||Snow mold (Typhula spp.) on turfgrass. W. M. Brown, Jr., Bugwood.org.
Several fungal diseases attack lawn grasses. Following is a short description of the most common diseases to help you sort out which one may be causing your problem. The diseases have been categorized as patches (cause dead spots or patches in the lawn), rings (cause rings of dead or affected grass), or leaf blight (affect individual blades of grass, often over a wide area and no distinct patch or ring pattern may be noticeable). Since most grass diseases affect leaves, patches and rings describe certain diseases in more advanced stages of development.
Result in Dead Spots or Patches
BROWN PATCH (Rhizoctonia solani) Round patches of turf up to several feet in diameter appear watersoaked and eventually turn brown. Dark gray smoke ring is sometimes visible on lower mowed turf.
DOLLAR SPOT (Moellerodiscus spp. & Lanzia spp. or Sclerotinia homeocarpa) Rounded, straw-colored, slightly sunken patches up to 2 inches in diameter on bentgrass greens, 4–6 inches in diameter on other lawns. Spots have a reddish margin and expand until they girdle the leaf blade. Cottony mycelium may be evident in the morning growing over dead tissue.
RED THREAD (Laetisaria fuciformis) Pinkish patches from 3 to 15 inches in diameter develop during rainy weather. The grass in the patches is pink and dead and contains coral-red masses of mycelium. The disease is more common in fescues and grows best from 60 to 70 degrees F.
SNOW MOLD (Gerlachia nivalis and Typhula spp.) Grayish white patches up to 3 feet in diameter. Grass blades are collapsed and matted. Several different fungi are responsible for snow mold disease. Dead areas appear in the turf after the snow has melted.
PYTHIUM (Pythium spp.) Rounded sunken patches up to 1 foot in diameter. Leaves appear water-soaked and shiny at first, turning tan when dry. White mycelium grows over all leaf tissue, not just dead tissue as in dollar spot.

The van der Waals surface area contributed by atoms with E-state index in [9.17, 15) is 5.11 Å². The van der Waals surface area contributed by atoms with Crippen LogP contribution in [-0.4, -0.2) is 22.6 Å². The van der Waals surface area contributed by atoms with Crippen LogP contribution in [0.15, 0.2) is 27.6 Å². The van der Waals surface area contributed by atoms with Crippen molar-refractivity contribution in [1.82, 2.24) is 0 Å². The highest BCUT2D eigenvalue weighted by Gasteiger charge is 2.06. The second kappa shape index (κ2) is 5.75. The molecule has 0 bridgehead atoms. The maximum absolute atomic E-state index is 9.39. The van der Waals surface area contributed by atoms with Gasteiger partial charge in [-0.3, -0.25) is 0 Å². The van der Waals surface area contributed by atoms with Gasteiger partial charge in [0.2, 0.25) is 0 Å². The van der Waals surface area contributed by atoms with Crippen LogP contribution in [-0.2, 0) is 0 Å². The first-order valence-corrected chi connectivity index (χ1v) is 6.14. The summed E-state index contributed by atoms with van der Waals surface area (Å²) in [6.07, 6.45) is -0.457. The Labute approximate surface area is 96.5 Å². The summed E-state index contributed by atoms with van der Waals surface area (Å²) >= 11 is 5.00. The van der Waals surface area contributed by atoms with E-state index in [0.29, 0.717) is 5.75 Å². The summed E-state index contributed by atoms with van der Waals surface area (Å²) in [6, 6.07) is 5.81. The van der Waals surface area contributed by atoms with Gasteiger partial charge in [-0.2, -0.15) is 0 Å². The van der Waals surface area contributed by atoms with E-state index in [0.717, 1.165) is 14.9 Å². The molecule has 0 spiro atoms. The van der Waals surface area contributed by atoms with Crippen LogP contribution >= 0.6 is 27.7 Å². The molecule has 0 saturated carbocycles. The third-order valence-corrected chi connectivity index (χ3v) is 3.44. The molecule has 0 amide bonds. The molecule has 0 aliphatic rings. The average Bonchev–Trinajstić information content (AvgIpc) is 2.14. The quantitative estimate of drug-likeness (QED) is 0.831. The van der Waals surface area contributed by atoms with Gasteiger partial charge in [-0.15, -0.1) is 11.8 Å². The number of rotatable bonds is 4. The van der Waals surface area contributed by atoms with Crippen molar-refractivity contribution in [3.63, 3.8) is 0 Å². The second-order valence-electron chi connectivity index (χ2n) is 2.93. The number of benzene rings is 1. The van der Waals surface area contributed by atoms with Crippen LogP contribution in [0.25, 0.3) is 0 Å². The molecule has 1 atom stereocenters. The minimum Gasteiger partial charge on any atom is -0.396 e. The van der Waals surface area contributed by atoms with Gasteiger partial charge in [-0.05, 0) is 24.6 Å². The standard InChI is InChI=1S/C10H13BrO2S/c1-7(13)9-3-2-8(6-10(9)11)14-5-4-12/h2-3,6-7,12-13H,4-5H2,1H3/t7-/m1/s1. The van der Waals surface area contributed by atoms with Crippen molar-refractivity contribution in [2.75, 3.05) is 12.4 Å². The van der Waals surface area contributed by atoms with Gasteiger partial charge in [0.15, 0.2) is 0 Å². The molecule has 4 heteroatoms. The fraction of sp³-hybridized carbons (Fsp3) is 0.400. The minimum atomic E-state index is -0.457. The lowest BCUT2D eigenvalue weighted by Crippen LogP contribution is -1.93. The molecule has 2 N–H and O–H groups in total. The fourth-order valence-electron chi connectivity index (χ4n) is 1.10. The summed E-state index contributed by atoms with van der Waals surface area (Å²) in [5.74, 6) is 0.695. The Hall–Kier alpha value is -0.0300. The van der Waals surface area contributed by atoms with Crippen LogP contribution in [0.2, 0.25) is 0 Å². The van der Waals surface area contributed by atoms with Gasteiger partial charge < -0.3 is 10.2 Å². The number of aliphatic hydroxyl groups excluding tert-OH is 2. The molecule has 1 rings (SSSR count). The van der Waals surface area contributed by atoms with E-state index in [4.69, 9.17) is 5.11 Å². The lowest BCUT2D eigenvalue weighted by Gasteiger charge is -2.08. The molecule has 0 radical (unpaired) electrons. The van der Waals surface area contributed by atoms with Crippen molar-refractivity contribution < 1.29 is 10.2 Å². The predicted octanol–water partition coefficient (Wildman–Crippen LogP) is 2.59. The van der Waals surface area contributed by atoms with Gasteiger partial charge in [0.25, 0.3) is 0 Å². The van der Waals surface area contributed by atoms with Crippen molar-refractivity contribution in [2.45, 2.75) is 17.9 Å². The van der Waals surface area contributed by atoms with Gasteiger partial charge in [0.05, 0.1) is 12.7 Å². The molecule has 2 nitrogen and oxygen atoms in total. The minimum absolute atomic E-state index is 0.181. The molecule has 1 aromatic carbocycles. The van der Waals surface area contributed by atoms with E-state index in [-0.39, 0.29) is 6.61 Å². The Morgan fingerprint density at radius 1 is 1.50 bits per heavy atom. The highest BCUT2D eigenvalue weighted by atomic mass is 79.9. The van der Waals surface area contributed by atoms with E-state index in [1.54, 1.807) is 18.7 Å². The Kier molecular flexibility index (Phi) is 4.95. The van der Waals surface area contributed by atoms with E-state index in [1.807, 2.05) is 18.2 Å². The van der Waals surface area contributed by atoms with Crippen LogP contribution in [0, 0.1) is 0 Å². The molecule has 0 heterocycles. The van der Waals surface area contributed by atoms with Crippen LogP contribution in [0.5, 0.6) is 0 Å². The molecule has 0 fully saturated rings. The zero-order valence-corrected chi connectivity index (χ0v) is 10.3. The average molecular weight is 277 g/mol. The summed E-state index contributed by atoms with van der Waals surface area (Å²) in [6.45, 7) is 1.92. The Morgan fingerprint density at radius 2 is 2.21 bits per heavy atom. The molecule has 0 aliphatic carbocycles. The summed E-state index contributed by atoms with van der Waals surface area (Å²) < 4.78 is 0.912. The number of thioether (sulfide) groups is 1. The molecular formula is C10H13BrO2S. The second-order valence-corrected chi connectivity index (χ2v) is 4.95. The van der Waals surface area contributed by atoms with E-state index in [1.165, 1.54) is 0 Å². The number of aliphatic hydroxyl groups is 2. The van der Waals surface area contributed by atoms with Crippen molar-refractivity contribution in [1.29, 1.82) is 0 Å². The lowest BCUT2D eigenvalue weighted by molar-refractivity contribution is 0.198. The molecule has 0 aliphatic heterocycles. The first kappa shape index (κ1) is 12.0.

Result in a Ring in the Lawn
FAIRY RING (Marasmius oreades and others) Dark green ring with lighter green center, 2 ft to 100 ft in diameter. A mycelium starts in one spot and spreads in all directions. At certain times of the year, the fruiting bodies, mushrooms, may develop near the outer borders of the year’s growth of mycelium. The grass within the ring may appear to be healthy but later may collapse and die.
NECROTIC RING SPOT (Leptosphaeria korrae) 1–3 patches of red or purple leaves that bleach with water stress. Many patches grow greater than 12 inches in diameter with weeds or resistant grasses forming frog-eyes in the center of the ring.
SUMMER PATCH (Magnaporthe poae) Small tan or straw-colored spots appear on the leaves in early summer. These spots enlarge and coalesce until large areas of the lawn are killed. This disease is active only during the warmest part of the summer.
Affects Scattered Leaves
POWDERY MILDEW (Erysiphe graminis) Powdery mildew appears as dirty spots or blotches on the leaf sheaths, varying in color from light gray to brownish. It is especially prone to develop in wet weather and on poorly drained lawns. The infection spreads by the numerous white spores, which form on infected leaves.
LEAF SPOTS (also called Melting out, various organisms) Many grasses are affected by leaf spot diseases. General symptoms include tan or strawcolored spots on leaves usually bordered by a darker color. Black spore-producing structures may be seen in the center of the spots of some diseases.
RUST (Puccinia graminis var. agrostis) The disease appears as small, reddish spots on the leaves. Merion bluegrass, a special strain of Kentucky bluegrass, is very susceptible to this disease.
ANTHRACNOSE (Colletotrichum graminicola). This disease is common on creeping bentgrass and annual bluegrass. The fungus causes individual grass blades and/or plants to yellow and die when it invades crown and root tissue. Black, hairy, and spiny fruiting bodies are abundantly produced on dead tissue but may also be seen on green leaves as well.
|Symptoms of red thread on bluegrass (Poa spp). M. A. Hansen, VPISU, Bugwood.org